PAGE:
For one of the first times in my life I don’t know what’s going to happen next. Since I was twenty I knew that I wanted to be a pastor. I have known each step I needed to take in order to arrive at this calling has taken years to accomplish.
This path has ended and I now arrive at a fork in the road. Now I wait. Which path I take is mostly not determined by me. I don’t have any control over whether a congregation wants to interview me. I must be invited to interview with a congregation. So, I wait at the fork in the road.
Waiting isn’t easy. It isn’t easy not knowing the next step in my life. And in this waiting I have a bunch of conflicting questions and emotions. Am I going to be called? When is this going to happen? Will it be the right fit? Will my family like it there? I am excited about embarking on a new journey, but also sad that I am leaving my family in San Diego and a wonderful congregation. All the questions begin to morph into one ultimate question. Has God brought me this far to abandon me at the fork in the road? And when I ask this question I immediately know that no is the answer. God does not abandon us. God has never abandoned us.
This leads me to thinking about Advent. This is the season in our church calender to wait. We wait for Christmas; to remember that Jesus is the Word made flesh that God dwelt among us. It’s during Advent the church especially prays, “Come Lord Jesus.” We look forward to remembering the birth of Jesus and we also look forward to when Jesus will come again and finish establishing the Kingdom that will have no end. We remember the both now and not yet of the Kingdom of God. It’s during Advent we remember that God didn’t abandon us, but became us.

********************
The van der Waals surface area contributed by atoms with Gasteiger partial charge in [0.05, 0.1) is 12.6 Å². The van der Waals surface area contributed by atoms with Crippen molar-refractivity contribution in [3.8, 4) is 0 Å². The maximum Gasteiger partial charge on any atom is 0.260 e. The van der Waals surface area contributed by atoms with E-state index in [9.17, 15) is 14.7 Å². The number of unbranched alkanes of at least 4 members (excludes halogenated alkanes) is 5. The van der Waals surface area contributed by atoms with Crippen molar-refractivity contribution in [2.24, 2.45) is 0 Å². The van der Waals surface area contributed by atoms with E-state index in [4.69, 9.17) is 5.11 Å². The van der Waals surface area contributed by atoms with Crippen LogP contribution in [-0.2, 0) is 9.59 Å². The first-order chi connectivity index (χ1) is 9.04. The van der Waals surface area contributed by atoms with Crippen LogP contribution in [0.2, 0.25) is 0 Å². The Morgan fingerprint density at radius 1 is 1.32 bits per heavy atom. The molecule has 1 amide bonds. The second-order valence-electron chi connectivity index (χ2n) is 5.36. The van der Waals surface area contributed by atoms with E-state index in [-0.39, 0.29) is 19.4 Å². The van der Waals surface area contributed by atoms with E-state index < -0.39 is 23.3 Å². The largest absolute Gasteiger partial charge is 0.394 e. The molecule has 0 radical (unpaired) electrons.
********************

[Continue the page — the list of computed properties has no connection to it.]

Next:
We all wait for something. In fact we all spend a lot of time waiting. What happens if we turn waiting into a spiritual discipline? What would happen if during times of waiting we were reminded that God always keeps God’s promises? We can’t do anything about waiting. Nevertheless, while we wait, we could practice being very present in whatever moment we find ourselves. Henri Nouwen once wrote, “For many people, waiting is an awful desert between where they are and where they want to go. And people do not like such a place.” Waiting is like a desert. I like this quote because it’s the way I feel right now waiting for a call. But I know that it’s in this place of waiting that I can be fully present to God and to others. I can be fully present because there is nothing that I can do to hasten the object of my waiting. I can only wait and see the beauty a desert can bestow.